Summer has gone but most of us are left with stories to tell about our Instagram-worthy love affairs with the ocean: the massive surfing waves, the vibrant underwater world, the fine white beaches, the secret lagoons, and the hundreds of beautiful, off-the- beaten-track islands we’ve visited.

For most Filipinos though, the ocean is not just a destination; it’s a source of food and of stable livelihoods, thus the importance of being conscious that we are its stewards.

Unfortunately, the oceans as we know them might just become a distant memory, what with our bombing of our seas, choking them with garbage, emptying them of their fish populations, and contaminating them with industry chemicals.

June 8 is World Oceans Day, officially declared by the United Nations in 2008 to call attention to the importance of keeping our oceans alive and to mobilize stakeholders across the planet to protect it. It’s a crucial step as our very existence is at stake: more than half of the world’s oxygen comes from the ocean.

Fast forward to eight years later: As of 2016, more than half of the world’s big fish are gone floating landfills that are twice the size of the whole United States and described as garbage vortexes are found in the Pacific, the Atlantic and the Indian oceans; and ocean dead zones or marine deserts are expanding.

A healthy ocean is non-negotiable for us Filipinos, majority of our population live in coastal communities.

Recommendations to improve the health of our oceans put forth in the comprehensive document, Roadmap to Recovery for Philippine Seas, drafted by Greenpeace, fishers, and fisheries experts, started to become a reality with the amendment of the fisheries code to strengthen government policies against illegal, unreported, and unregulated fishing.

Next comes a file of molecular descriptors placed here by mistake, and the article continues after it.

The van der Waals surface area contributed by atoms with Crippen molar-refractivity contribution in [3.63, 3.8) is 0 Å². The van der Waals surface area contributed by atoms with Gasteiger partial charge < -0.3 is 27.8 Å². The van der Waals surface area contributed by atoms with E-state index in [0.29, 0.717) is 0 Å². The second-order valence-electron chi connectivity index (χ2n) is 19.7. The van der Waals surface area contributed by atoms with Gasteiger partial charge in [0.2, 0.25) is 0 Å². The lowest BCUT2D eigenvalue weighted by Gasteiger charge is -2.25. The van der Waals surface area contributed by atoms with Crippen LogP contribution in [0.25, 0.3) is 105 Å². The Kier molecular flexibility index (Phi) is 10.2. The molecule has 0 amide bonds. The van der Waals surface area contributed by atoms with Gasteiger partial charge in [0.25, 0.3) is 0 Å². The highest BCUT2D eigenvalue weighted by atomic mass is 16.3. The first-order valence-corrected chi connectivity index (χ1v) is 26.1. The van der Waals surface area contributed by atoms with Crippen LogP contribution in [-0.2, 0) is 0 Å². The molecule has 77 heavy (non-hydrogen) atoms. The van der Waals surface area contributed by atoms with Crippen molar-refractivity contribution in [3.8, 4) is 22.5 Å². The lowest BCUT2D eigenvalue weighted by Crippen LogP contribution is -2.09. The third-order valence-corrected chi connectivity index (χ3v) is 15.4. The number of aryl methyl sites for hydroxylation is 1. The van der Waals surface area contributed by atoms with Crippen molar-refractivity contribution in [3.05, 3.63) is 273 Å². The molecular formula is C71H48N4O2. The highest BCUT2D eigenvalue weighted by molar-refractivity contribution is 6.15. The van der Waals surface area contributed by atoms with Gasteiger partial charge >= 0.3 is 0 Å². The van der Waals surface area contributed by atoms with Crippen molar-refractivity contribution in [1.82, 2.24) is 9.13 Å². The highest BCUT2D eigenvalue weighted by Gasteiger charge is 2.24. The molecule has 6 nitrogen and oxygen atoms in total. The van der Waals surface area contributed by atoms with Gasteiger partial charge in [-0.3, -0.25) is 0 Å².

Last year Greenpeace and its allies in civil society partnered with major hotels and restaurants to forge an agreement that only sustainably and equitably caught fish will be sourced and served in their establishments[1].

Together with key organizations, we assisted the Province of Cebu in developing and implementing an ordinance to protect all shark and ray species, and consequently built the team that helped establish the country’s first shark and ray sanctuary in Malapascua.

This World Oceans Day, we commit to move forward and continue to be part of a movement that will push our government ever closer towards the comprehensive recovery of our seas.

Greenpeace and its partners would like to meaningfully engage with the incoming Duterte administration to strategically contribute to the development and conservation of our marine resources within the framework of poverty eradication and food security for all. We call on President-elect Rodrigo Duterte and incoming Department of Agriculture Secretary Emmanuel Piñol to move forward and realize its commitment to create a separate Department for Oceans and Fisheries to address the limited capacity of a bureau to carry out the mandate of protecting our marine resources.

Saving our seas, ensuring food security, and uplifting the lives of people dependent on our ocean’s bounty, are daunting tasks that require focus and political will. All of us seatizens need to be onboard to make sure that each year we will have a reason to celebrate World Oceans Day.

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[1] Participating and supporting organizations include the Bureau of Fisheries and Aquatic Resources, Meliomar Inc., Fairmont Hotel, Hyatt City of Dreams Manila, Marco Polo Ortigas, Marriott Manila Hotel, The Peninsula Manila, Shangri-La Hotels, Fairmont Raffles, New World Makati, Le Club, Lulu Hooch, Vask, Disciples Escoffier International Asia, Blueyou, Centre for Sustainability, Greenpeace Southeast Asia, PEMSEA and RARE Fish Forever.